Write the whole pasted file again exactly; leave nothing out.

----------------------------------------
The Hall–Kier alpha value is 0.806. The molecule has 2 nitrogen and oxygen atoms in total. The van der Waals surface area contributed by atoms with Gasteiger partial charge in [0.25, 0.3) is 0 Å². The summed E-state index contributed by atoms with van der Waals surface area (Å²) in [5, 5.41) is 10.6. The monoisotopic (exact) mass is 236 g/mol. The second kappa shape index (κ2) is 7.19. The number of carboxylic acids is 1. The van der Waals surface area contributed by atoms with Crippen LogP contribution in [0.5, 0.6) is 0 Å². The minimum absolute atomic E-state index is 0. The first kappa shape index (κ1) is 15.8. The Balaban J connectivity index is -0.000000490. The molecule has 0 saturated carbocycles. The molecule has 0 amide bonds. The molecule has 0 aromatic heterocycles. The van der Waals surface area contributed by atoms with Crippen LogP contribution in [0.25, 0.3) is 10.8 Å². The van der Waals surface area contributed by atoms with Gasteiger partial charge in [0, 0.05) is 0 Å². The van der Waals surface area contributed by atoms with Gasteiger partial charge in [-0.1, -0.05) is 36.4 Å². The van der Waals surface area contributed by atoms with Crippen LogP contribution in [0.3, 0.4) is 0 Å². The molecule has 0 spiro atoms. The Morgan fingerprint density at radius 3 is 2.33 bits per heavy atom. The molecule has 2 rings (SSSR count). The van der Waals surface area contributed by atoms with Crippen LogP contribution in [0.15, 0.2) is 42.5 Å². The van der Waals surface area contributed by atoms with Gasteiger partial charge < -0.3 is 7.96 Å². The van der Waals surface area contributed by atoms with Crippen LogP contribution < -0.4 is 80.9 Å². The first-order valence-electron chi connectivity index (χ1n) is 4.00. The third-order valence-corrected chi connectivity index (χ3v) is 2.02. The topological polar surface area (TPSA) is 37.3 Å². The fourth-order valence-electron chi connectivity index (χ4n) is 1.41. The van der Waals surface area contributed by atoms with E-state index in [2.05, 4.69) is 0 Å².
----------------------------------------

The Hall–Kier alpha value is 0.806. The molecule has 2 nitrogen and oxygen atoms in total. The van der Waals surface area contributed by atoms with Gasteiger partial charge in [0.25, 0.3) is 0 Å². The summed E-state index contributed by atoms with van der Waals surface area (Å²) in [5, 5.41) is 10.6. The monoisotopic (exact) mass is 236 g/mol. The second kappa shape index (κ2) is 7.19. The number of carboxylic acids is 1. The van der Waals surface area contributed by atoms with Crippen LogP contribution in [0.5, 0.6) is 0 Å². The minimum absolute atomic E-state index is 0. The first kappa shape index (κ1) is 15.8. The Balaban J connectivity index is -0.000000490. The molecule has 0 saturated carbocycles. The molecule has 0 amide bonds. The molecule has 0 aromatic heterocycles. The van der Waals surface area contributed by atoms with Crippen LogP contribution in [0.25, 0.3) is 10.8 Å². The van der Waals surface area contributed by atoms with Gasteiger partial charge in [0, 0.05) is 0 Å². The van der Waals surface area contributed by atoms with Gasteiger partial charge in [-0.1, -0.05) is 36.4 Å². The van der Waals surface area contributed by atoms with Crippen LogP contribution in [0.3, 0.4) is 0 Å². The molecule has 0 spiro atoms. The Morgan fingerprint density at radius 3 is 2.33 bits per heavy atom. The molecule has 2 rings (SSSR count). The van der Waals surface area contributed by atoms with Crippen LogP contribution in [0.15, 0.2) is 42.5 Å². The van der Waals surface area contributed by atoms with Gasteiger partial charge < -0.3 is 7.96 Å². The van der Waals surface area contributed by atoms with Crippen LogP contribution < -0.4 is 80.9 Å². The first-order valence-electron chi connectivity index (χ1n) is 4.00. The third-order valence-corrected chi connectivity index (χ3v) is 2.02. The topological polar surface area (TPSA) is 37.3 Å². The fourth-order valence-electron chi connectivity index (χ4n) is 1.41. The van der Waals surface area contributed by atoms with E-state index in [2.05, 4.69) is 0 Å².